With that setup you could cast 6 pewter copies of 22LR at a time, with the bullet integral to it, and they'd cycle, and they wouldn't be made of steel (which can't be good for your firing pin) but soft pewter. They'd also be silver colored instead of brass.

lindsaybks.com has lots of interesting DIY books on stuff like this.

m00t
October 31, 2008, 04:05 PM
It seems like the ultimate goal here would be to create a rim with the strength to stop the impact of the firing pin, without shearing or deforming in the process, and with the rigidity to be removed by the extractor afterward. The main problem with using the brass casing of a rimfire round is that in order for it to cushion the firing pin, it needs to bend in the process, and that bend will always overcome the spring capacity of the brass.... filling the rim with an elastic material won't deform it back in the same way, and even if it did the metal would fatigue rapidly and degrade.

Impacting an elastic material directly, on the other hand, solves the issue of the rim degrading quickly from impact, but creates a new problem in that those materials are not rigid enough to be grabbed by the extractor for removal. I think that both problems can be solved 2 ways:

-Approach the issue of cushioning the firing pin the same way centerfire snap caps do, by using a metal plate connected to a spring. The spring would need to be inside the casing, and attached to a rod, holding a plate for the pin to impact. The difficulty here is going to be machining parts, and also getting the plate to move laterally since there will be a torque produced by the pin hitting the rim. Or, I suppose, you could design the plate with a pivot (like a ball-socket joint) attached to the rod so it's designed to cushion torque.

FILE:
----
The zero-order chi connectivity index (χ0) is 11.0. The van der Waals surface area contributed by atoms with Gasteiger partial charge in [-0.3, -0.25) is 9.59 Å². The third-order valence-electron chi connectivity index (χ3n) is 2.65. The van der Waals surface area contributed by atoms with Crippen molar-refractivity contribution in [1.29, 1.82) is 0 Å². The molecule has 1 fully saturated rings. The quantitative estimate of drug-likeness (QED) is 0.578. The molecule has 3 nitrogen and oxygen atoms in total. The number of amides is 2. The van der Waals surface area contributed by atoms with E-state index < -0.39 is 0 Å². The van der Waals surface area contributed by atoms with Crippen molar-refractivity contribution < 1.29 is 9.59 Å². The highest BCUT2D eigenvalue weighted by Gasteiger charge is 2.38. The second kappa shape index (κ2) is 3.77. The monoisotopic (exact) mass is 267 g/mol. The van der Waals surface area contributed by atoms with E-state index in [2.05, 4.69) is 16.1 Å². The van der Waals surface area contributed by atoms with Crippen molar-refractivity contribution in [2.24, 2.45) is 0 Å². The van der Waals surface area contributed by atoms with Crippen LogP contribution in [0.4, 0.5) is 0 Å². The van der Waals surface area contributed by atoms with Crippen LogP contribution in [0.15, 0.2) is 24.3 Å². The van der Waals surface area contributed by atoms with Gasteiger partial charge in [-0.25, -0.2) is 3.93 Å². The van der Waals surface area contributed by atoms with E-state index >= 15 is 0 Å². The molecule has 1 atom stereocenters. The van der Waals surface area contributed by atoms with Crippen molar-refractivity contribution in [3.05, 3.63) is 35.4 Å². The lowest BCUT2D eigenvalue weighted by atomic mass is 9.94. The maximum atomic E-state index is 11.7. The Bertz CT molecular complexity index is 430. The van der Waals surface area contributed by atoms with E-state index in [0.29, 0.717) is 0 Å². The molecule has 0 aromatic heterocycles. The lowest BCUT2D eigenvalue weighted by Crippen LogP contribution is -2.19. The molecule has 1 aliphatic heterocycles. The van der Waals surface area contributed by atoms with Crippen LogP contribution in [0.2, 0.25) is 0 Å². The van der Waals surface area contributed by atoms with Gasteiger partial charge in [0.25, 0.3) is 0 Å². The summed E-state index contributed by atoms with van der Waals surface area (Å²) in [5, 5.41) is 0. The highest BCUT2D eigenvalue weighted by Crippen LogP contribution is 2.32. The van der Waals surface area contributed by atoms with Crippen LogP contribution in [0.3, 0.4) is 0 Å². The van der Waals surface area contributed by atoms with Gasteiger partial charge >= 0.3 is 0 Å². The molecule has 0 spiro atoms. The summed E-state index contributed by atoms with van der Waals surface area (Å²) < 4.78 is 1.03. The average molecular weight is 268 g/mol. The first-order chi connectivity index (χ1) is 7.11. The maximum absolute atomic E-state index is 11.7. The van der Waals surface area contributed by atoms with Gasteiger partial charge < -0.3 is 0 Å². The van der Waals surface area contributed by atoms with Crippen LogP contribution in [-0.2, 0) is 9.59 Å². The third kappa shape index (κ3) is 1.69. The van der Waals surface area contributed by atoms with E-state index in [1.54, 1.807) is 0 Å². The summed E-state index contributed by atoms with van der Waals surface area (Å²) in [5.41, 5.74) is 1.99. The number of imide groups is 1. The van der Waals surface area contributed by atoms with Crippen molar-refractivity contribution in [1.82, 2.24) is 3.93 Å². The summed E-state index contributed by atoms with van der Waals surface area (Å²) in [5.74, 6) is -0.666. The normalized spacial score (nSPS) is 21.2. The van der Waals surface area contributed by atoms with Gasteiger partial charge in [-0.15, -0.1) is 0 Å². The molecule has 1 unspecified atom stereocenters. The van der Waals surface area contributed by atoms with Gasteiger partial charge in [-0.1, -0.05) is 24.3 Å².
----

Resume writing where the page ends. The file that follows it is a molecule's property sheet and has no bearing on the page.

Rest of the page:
Much more readily implemented would be designing a rubber (or otherwise elastic) plate, with a brass backing for the extractor to grab. You could probably grind off the bottom of a .22 case and attach a rubber disc (maybe cut from a bike inner tube?) or mold one out of something elastic like the rubber handle material they make to dip tools in....

ranger335v
October 31, 2008, 04:06 PM
" If you have to ask, you probably don't understand,"

Roger that.

Adding solder or lead or epoxy filler in the folded rims will give you a cushion that will last a bit longer than nothing but even so it will soon deform and compact the rim. And a steel case rim will save the chamber but the potential for harm to the pin seems too high to do it that way. So, maybe just re-using a few spent cases would be cushion enough for a few firings before tossing them?

Or, not knowing what you will be dry firing, perhaps it would be easy to remove the firing pin itself?

Hans Esker
November 2, 2008, 11:28 PM
Just 'cause people keep asking, the firearm I am currently concerned with is my first, so I want to take care of it. It is a Sig Mosquito. Not only does the manual say not to dry fire, from what I have seen of its mechanical operation, the breechface will get peened without something to stop the firing pin.

Acera
November 2, 2008, 11:48 PM
Dude, all these people are attempting to help. Are you this rude all the time??

Carlos Cabeza
November 3, 2008, 03:07 PM
It's only a .22 ! You can shoot all day for a few bucks !:rolleyes:

This thread is a waste of bandwidth..................

Just shoot the damn thing for crissakes !:banghead:

jerkface11
November 3, 2008, 03:23 PM
Why not just buy some snap caps? www.midwayusa.com carries them. Your local sporting goods store probably does too.

NeoSpud
November 3, 2008, 05:24 PM
+1 Jerkface.

24 of 'em for $6.99 plus shipping
http://www.midwayusa.com/eproductpage.exe/showproduct?saleitemid=521044&t=11082005

I love to make stuff on my own, but there's a point where I realize it's just better to buy from the pros who have done all the research and whatnot for me. Time is money, and I'm not sure that hours of tinkering would be worth it when the guaranteed product (I trust Pachmayr!) is so cheap. If you can make a better snap cap, go for it (and patent it while you're at it), but I think this is one of the times where it's not necessary unless you just want the satisfaction of doing it yourself.